Course Standard 3


    Design and demonstrate a nutritious diet.

    3.1 Define and demonstrate an understanding of the components of a nutritious diet by planning menus for different age groups using Dietary Guidelines for Americans, other sources of consumer dietary guidance including My Plate, and the Exchange Lists for Meal Planning, and Food Labels.

    3.2 Identify common food allergies and intolerances and the effect on menu planning and meal preparation, as well as the selection of foods in the marketplace.

    3.3 Select and incorporate healthy recipes when planning menus and select cooking methods and ingredient substitutions that improve healthfulness of prepared foods, including reduction of salt and fat and enhancement with herbs and spices, vinegars and oils, rubs and marinades, aromatic vinegars, reduction and searing.

    3.4 Discuss the health related selection criteria for convenience foods and restaurant foods.

    3.5 Assess the effects of lifestyle, income, health and other factors on food selection and nutrition at different stages in the lifespan.

    3.6 Identify and describe resources, both governmental and other, that provide a nutrition safety net for eligible individuals at different stages of the life cycle (e.g. WIC, School Nutrition Programs, SNAP, EFNEP, Nutrition Program for the Elderly, Community Resources, etc).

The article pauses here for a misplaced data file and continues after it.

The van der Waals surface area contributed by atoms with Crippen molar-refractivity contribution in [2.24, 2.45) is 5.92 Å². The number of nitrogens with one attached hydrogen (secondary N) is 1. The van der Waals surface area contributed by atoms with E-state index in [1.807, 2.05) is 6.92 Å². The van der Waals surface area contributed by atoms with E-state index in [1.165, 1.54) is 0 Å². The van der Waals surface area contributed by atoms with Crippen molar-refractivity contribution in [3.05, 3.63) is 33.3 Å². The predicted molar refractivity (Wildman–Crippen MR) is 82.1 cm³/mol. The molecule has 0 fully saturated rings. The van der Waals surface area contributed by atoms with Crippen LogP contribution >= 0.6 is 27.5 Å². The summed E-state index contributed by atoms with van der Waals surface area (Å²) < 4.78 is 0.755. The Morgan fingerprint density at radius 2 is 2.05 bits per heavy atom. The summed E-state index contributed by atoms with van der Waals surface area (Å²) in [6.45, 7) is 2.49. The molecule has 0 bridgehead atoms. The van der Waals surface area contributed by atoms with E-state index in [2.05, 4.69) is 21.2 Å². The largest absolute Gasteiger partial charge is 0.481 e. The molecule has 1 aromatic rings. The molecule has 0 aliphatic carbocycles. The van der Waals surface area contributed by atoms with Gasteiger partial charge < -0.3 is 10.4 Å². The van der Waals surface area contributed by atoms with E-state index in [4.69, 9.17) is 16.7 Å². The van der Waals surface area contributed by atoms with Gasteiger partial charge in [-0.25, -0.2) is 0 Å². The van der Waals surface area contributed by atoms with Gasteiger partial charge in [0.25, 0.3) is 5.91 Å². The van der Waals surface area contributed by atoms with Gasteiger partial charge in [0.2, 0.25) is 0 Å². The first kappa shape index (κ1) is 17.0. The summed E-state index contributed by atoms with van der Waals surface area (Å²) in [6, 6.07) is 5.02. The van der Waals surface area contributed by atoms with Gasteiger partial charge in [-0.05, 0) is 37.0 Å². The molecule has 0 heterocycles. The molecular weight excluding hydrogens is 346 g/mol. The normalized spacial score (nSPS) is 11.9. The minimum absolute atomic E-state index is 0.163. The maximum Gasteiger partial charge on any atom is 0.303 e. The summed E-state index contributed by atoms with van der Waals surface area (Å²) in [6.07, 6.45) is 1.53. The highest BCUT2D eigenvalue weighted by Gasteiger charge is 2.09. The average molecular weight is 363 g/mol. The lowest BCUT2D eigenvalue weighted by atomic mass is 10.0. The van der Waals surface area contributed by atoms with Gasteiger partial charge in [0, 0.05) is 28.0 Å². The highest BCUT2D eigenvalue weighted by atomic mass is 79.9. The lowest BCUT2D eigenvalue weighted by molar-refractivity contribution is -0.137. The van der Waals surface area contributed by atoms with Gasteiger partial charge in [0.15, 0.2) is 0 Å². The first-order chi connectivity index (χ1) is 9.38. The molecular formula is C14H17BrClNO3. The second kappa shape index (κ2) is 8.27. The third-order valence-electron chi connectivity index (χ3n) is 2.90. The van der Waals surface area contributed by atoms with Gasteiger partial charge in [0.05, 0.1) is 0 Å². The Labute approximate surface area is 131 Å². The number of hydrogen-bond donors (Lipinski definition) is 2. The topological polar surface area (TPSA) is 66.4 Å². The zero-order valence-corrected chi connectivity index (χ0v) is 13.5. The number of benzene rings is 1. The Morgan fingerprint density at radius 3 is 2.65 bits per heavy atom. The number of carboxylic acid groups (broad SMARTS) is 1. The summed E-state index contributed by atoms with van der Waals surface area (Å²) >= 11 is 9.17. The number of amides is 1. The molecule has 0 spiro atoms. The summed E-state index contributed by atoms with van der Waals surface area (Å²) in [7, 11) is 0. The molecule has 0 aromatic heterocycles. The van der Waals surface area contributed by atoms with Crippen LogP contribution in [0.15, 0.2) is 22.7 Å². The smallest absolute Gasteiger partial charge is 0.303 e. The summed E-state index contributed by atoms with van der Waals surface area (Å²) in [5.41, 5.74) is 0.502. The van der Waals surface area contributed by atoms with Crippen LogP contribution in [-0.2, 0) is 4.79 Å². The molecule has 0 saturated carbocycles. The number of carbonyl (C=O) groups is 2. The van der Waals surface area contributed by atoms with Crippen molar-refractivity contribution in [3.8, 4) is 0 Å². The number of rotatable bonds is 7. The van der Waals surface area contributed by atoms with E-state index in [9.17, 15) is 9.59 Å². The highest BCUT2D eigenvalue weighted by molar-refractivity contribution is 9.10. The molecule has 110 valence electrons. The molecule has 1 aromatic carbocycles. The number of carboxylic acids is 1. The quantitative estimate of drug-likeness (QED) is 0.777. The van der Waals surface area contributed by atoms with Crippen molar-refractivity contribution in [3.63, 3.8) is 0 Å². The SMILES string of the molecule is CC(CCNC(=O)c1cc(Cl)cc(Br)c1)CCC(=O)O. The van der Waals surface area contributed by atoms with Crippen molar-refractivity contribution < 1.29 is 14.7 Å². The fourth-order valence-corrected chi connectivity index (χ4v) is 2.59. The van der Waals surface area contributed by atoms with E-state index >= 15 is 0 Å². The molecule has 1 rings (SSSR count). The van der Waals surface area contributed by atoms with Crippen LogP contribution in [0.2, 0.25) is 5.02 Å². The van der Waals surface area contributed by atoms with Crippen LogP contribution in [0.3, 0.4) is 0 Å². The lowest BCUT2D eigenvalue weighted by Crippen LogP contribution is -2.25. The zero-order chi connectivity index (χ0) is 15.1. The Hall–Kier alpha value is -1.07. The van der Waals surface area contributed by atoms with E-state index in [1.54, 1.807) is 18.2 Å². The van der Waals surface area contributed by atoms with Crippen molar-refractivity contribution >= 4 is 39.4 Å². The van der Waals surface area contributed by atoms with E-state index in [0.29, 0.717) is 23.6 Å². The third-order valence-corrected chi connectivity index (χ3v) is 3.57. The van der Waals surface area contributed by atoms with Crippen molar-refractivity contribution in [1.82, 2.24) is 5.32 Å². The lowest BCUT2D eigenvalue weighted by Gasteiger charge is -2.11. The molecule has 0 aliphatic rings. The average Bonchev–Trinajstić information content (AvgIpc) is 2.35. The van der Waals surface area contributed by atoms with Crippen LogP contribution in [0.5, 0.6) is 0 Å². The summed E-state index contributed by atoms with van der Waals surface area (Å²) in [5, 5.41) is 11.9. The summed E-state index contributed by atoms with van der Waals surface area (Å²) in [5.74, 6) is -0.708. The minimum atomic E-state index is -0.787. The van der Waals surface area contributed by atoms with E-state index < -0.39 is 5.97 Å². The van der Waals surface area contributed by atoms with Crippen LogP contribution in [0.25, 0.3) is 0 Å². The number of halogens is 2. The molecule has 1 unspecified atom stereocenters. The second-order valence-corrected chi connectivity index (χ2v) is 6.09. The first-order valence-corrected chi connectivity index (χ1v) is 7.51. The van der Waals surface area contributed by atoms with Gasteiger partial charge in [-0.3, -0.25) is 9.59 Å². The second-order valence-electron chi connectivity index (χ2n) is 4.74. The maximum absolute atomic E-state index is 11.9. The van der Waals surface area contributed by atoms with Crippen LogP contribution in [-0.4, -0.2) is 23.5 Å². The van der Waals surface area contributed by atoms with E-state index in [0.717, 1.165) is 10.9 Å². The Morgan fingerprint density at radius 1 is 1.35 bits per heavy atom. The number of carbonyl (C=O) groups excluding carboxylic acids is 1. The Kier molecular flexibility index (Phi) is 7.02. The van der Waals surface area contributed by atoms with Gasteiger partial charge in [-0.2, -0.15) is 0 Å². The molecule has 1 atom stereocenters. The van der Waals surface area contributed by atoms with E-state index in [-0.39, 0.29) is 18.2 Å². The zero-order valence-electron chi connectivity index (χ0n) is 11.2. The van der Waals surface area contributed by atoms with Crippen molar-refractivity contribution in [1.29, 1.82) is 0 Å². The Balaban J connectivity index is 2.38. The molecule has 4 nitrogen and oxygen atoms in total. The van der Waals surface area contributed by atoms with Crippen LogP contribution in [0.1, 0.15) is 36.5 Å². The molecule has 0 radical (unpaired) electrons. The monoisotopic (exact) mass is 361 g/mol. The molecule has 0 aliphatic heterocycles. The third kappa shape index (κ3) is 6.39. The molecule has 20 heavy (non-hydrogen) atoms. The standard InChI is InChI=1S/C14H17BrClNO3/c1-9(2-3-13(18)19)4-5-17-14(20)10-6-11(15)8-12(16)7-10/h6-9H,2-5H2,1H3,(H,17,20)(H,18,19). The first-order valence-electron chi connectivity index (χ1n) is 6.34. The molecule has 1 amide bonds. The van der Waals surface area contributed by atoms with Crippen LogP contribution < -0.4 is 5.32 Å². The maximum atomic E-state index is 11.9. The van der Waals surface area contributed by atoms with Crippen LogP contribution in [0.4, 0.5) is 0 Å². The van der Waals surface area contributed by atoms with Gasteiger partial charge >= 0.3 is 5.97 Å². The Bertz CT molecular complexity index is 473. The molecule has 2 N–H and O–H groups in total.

Course Standard 4


    Identify and discuss the requirements of maternal and fetal nutrition during pregnancy.

    4.1 Discuss the changes in nutritional needs throughout pregnancy for the mother and the developing fetus and the role of the placenta in meeting those needs.

    4.2 Identify and describe the stages of fetal growth and the positive and negative nutritional influences.

    4.3 Discuss prenatal nutrition-related issues for the developing baby during pregnancy, such as supplement use; pica; consumption of alcohol, caffeine, artificial sweeteners and heavy metals and pesticides; smoking; and prevention of neural tube defects.

    4.4 Study common nutrition-related issues of the mother such as constipation, hemorrhoids, heartburn, nausea and vomiting and outline strategies for their management.